Japanese Company Says Its Lander Unexpectedly Accelerated Before Crashing on the Moon

Japanese Company Says Its Lander Unexpectedly Accelerated Before Crashing on the Moon

Following Tuesday’s failed attempt to land on the surface of the Moon, Japan’s ispace said its lunar lander may have unexpectedly accelerated on its way down before crashing on the lunar surface.

The Hakuto-R Mission 1 lander (M1) was scheduled to touchdown on the Moon on April 25 at 12:40 p.m. ET. “Shortly after the scheduled landing time, no data was received indicating a touchdown,” ispace wrote in a statement. “ispace engineers monitored the estimated remaining propellant reached at the lower threshold and shortly afterward the descent speed rapidly increased.”

Tokyo-based ispace officially declared its first mission a failure, although engineers are still analysing the data collected before communication with the spacecraft was lost. Based on the data acquired so far, however, the company believes M1’s altitude measurement system miscalculated the distance to the surface during its landing attempt. As a result, the lander may have failed to reduce its speed during its descent towards the lunar surface.

“It apparently went into a free-fall towards the surface as it was running out of fuel to fire up its thrusters,” Ryo Ujiie, chief technology officer at ispace, explained during a news conference on Wednesday, according to Reuters.

Hakuto-R M1 launched on December 11, 2022 on board a SpaceX Falcon 9 rocket from Cape Canaveral Space Force Station in Florida. With its inaugural mission, ispace was hoping to become the first private company to land on the Moon. There has been one previous attempt by Israel’s private Beresheet lunar lander, which tried to land on the Moon in 2019 but ended up crashing on its surface.

The M1 lander was meant to initiate a new era for commercial space ventures, delivering payloads to the Moon on a regular basis as the industry tries to establish a lunar presence. ispace’s lunar lander was carrying both commercial and government-owned payloads to the surface of the Moon, including a two-wheeled transformable robot by the Japanese space agency and the Emirati-built Rashid rover. After the failed landing attempt, ispace’s shares fell by 20% to mark the its stock’s worst performance since going public earlier this month, Bloomberg reported.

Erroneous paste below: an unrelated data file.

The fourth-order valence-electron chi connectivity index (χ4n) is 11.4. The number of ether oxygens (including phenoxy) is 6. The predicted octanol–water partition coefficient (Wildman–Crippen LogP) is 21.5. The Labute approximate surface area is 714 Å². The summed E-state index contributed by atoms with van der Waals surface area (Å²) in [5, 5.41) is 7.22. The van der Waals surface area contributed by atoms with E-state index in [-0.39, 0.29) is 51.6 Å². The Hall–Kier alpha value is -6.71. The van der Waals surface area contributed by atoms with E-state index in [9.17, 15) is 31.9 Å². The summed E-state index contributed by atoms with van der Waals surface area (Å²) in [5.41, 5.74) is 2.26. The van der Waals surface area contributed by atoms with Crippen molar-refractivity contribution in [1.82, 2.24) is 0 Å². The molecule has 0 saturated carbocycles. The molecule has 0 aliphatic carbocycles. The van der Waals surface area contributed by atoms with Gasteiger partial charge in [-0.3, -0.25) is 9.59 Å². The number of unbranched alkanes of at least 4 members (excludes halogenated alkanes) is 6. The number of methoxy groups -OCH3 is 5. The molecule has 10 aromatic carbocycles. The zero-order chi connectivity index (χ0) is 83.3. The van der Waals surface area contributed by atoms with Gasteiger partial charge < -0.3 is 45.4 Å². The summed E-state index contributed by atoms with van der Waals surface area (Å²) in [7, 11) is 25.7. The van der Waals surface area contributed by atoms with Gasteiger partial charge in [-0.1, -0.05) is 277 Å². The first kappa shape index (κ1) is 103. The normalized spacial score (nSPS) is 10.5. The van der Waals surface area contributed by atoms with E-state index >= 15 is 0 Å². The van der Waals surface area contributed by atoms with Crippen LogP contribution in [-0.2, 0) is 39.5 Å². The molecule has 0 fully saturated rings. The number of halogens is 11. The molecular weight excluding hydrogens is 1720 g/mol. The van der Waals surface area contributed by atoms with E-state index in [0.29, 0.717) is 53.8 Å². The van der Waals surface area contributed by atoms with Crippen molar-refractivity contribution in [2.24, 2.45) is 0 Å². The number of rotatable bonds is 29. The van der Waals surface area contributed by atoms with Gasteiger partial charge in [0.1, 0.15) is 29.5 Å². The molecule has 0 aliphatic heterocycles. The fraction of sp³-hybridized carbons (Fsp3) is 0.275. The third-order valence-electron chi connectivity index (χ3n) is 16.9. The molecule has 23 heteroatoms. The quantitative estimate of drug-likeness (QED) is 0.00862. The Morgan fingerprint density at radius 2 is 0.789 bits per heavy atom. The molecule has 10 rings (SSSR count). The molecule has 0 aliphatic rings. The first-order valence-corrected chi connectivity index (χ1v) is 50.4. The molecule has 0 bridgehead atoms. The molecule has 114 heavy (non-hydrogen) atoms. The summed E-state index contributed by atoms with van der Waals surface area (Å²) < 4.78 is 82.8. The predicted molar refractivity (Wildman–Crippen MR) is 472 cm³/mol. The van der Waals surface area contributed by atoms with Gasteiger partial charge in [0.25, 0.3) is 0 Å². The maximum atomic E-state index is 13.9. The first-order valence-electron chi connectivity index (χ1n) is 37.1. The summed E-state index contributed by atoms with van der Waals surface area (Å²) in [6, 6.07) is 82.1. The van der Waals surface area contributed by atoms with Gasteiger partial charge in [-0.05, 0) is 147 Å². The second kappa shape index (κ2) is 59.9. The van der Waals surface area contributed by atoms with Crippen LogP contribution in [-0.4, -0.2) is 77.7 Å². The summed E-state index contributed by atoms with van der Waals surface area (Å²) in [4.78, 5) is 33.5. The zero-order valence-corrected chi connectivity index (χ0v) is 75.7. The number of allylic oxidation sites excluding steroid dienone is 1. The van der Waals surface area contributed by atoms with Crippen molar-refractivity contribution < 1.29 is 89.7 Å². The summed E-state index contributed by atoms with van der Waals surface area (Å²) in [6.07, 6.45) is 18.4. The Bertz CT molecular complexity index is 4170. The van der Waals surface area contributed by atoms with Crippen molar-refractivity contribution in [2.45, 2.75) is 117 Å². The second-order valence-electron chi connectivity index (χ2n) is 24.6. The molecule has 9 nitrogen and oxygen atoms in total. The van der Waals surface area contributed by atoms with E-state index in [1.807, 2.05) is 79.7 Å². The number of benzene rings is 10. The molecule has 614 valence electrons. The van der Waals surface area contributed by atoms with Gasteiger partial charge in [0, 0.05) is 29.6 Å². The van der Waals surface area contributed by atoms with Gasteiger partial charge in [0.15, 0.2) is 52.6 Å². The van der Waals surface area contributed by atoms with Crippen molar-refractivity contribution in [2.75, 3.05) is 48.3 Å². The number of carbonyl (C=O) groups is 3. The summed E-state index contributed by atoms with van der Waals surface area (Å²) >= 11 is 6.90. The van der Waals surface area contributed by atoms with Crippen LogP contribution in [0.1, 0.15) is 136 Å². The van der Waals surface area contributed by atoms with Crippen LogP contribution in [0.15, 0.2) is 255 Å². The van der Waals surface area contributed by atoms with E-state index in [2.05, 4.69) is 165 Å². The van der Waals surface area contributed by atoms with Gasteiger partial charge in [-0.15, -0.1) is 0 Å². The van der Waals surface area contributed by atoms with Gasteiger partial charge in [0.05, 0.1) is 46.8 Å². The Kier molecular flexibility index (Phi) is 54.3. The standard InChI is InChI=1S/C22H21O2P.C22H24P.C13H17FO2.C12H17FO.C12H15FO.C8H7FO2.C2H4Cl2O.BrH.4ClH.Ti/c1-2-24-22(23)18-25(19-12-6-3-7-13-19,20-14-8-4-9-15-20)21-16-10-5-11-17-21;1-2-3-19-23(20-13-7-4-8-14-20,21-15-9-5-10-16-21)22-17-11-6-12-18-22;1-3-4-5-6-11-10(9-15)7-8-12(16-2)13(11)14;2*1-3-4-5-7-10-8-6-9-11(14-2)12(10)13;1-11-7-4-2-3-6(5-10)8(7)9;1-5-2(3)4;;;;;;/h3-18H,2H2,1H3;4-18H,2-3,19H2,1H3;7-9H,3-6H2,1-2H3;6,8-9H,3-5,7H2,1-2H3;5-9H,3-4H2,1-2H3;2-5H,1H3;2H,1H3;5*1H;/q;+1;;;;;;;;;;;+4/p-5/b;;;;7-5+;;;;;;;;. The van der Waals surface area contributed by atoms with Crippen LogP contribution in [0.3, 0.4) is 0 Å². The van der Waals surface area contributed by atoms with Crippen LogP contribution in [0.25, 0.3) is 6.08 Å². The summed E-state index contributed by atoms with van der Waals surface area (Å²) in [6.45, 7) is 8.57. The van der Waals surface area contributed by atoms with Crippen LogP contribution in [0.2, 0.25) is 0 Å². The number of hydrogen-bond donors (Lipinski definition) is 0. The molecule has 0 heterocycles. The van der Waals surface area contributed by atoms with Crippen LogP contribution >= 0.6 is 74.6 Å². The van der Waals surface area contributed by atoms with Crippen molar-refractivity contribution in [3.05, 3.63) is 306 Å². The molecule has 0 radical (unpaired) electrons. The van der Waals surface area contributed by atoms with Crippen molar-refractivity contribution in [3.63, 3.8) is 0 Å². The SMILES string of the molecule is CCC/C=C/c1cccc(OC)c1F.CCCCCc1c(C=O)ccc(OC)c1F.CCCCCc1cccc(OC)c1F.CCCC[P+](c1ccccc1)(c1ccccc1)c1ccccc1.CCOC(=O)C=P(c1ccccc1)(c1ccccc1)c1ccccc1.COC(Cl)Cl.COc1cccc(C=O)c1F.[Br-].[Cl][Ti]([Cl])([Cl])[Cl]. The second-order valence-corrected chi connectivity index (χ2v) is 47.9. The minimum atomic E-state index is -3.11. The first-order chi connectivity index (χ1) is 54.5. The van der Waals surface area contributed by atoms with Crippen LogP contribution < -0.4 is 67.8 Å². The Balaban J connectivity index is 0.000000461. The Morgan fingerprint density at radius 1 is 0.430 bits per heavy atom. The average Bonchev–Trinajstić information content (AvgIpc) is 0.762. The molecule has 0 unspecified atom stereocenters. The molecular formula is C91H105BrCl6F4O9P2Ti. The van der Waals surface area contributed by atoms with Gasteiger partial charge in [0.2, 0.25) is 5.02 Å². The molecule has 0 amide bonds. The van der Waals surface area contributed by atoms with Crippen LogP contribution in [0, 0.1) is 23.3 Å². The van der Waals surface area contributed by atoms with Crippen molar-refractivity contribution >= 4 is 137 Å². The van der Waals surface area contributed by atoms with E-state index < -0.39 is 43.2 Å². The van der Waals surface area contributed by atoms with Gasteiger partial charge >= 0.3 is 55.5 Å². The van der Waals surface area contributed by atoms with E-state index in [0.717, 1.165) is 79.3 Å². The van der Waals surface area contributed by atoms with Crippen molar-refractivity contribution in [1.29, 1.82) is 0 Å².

ispace is working on follow-up missions, taking lessons learned from its debut mission. “We believe that we have fully accomplished the significance of this mission, having acquired a great deal of data and experience by being able to execute the landing phase,” Takeshi Hakamada, founder and CEO of ispace, said in the company’s statement. “We are already developing Mission 2 and Mission 3 concurrently and have prepared a foundation that can maintain this continuity.”

Other companies are now hoping to be the first to land on the Moon. Pittsburgh-based Astrobiotic is gearing up to launch its Peregrine lunar lander sometime this year as part of NASA’s Commercial Lunar Payload Services. Peregrine is packed with 24 different payloads from three national space agencies, as well as payloads from commercial companies. Similarly, Intuitive Machines’ Nova-C lunar lander is aiming to land on the Moon’s south pole. The commercial lunar lander is scheduled for launch in June 2023, carrying payloads from NASA in addition to its private cargo.

The commercial race to the Moon is back on with new contenders vying for a dusty landing spot on the lunar surface. But as this latest episode attests, the Moon continues to be an unwelcoming host.

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